If the sorority Pi Nappa Kappa doesn’t sound familiar to you, you’re not alone.
The group was founded earlier this summer by Leola Anifowoshe, the self-proclaimed authority on natural haircare, for women of “African descent.” (Clearly, the natural hair craze has reached a new level when a faux-Greek organization can be organized around it.)
Anifowoshe’s vision for Pi Nappa Kappa (“Nappa,” of course, isn’t a letter in the Greek alphabet, but an allusion to “natural” or “nappy” hair) is to serve as a group and space where natural hair enthusiasts can voice their concerns, share their stories and support each other towards a healthier lifestyle. The sorority operates under the Natural Healthy Hair Society, which is also run by Anifowoshe.
“It’s about sisterhood, that’s why I call it a sorority,” Anifowoshe told HuffPost BlackVoices.
Nearly 600 women have already pledged the sorority, but Anifowoshe’s goal is to have 10,000 members by the end of the year. There is no hazing or any formal ceremonies involved in the intake process. All that’s required is an electronic signature on the organization’s pledge document.
The pledge states:
As a member of the Pi Nappa Kappa Natural Hair Sorority, I pledge that:1. I am a smart, special, valuable person!
2. I respect myself and I respect others.
3. My words and actions are kind and honest.
4. I will respect the dignity and essential worth of all individuals.
5.I will promote the diversity of opinions, ideas, hairstyles and backgrounds which is the lifeblood of the sorority.
6. I will promote a culture of respect throughout the natural hair community.
7. I will not tolerate bigotry, discrimination, violence, or intimidation of any kind.
8. I will practice personal integrity and expect it from others.
9. I will always be proud of my natural born hair.
10. I accept only my best in all I do.
I am PROUD to be ME!
The organization has already garnered over 1,600 “likes” on Facebook, but not everyone is a fan. Some members of historically black sororities have voiced their distain for the organization’s use of the word “sorority” and what the group stands for.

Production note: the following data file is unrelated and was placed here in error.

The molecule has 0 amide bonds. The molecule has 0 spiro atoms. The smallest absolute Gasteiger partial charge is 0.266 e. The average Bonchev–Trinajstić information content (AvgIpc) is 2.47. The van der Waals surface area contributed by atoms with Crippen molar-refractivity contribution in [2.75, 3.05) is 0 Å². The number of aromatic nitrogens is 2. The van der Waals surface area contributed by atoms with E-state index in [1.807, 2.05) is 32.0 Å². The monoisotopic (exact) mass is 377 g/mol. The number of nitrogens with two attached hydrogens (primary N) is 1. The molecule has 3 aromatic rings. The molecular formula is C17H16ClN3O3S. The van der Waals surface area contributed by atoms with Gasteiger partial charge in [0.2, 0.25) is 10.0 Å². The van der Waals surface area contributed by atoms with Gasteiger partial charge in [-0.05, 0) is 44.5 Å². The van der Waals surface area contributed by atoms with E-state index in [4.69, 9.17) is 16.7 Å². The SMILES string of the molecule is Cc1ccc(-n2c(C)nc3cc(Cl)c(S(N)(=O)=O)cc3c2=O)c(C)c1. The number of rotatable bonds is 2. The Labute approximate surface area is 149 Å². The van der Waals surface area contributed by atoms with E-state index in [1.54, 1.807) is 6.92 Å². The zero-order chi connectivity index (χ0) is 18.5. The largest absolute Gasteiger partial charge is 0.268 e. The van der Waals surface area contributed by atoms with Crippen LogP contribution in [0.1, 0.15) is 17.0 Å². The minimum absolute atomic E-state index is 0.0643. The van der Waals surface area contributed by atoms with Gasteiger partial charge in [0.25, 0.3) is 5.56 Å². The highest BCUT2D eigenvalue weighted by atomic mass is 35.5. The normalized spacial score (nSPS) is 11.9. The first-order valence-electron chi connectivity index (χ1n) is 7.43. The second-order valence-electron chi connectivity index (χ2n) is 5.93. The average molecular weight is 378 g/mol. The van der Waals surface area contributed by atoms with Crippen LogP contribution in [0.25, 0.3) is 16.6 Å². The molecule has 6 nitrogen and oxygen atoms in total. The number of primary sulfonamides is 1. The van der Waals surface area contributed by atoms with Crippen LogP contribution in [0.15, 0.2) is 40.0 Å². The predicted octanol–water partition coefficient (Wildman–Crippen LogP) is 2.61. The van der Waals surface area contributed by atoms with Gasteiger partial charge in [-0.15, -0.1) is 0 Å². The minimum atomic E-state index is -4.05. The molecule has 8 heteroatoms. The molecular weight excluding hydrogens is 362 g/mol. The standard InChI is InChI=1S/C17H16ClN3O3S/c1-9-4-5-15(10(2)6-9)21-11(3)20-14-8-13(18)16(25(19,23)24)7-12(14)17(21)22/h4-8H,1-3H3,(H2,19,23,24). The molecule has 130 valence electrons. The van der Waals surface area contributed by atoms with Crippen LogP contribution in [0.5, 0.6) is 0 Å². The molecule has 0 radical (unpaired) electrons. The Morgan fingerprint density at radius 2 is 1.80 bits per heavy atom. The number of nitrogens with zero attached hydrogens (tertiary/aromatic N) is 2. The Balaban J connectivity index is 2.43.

Reacting to a YouTube video addressing the need for a natural hair sorority, NaturalSnP08 wrote: “As a member of a real sorority, I do not feel this is necessary. Here’s why. Traditional African American fraternities and sororities were founded, [because] we could not belong to white [organizations]. However, we accept anybody regardless of HAIR TYPE! So, is there a need? NO! [This] sends a message that if you have natural hair, that you don’t belong…not true!”
Anifowoshe contests that since the word sorority means “sisterhood” there is no reason she can’t use it. She also insists that she is not trying to create a divide between natural-haired women and those who prefer to relax their hair.
“My biggest concern is that the women we’re here to serve are the same ones trying to tear us down,” Anifowoshe said. “I welcome women with relaxed hair to join the conversation and attend our events to see that we’re not just talking about hair, but also about being better mothers, eating properly and taking care of ourselves.”
It’s an affirming sentiment, but natural hair remains the cornerstone of the organization.
Pi Nappa Kappa will host its first National Meetup on December 10-11 at the Reliant Center in Houston, Texas (VIP admission is $50). And this Labor Day weekend, the sorority is one of the main sponsors of Isis Brantley’s “World Natural Hair Parade and Festival.”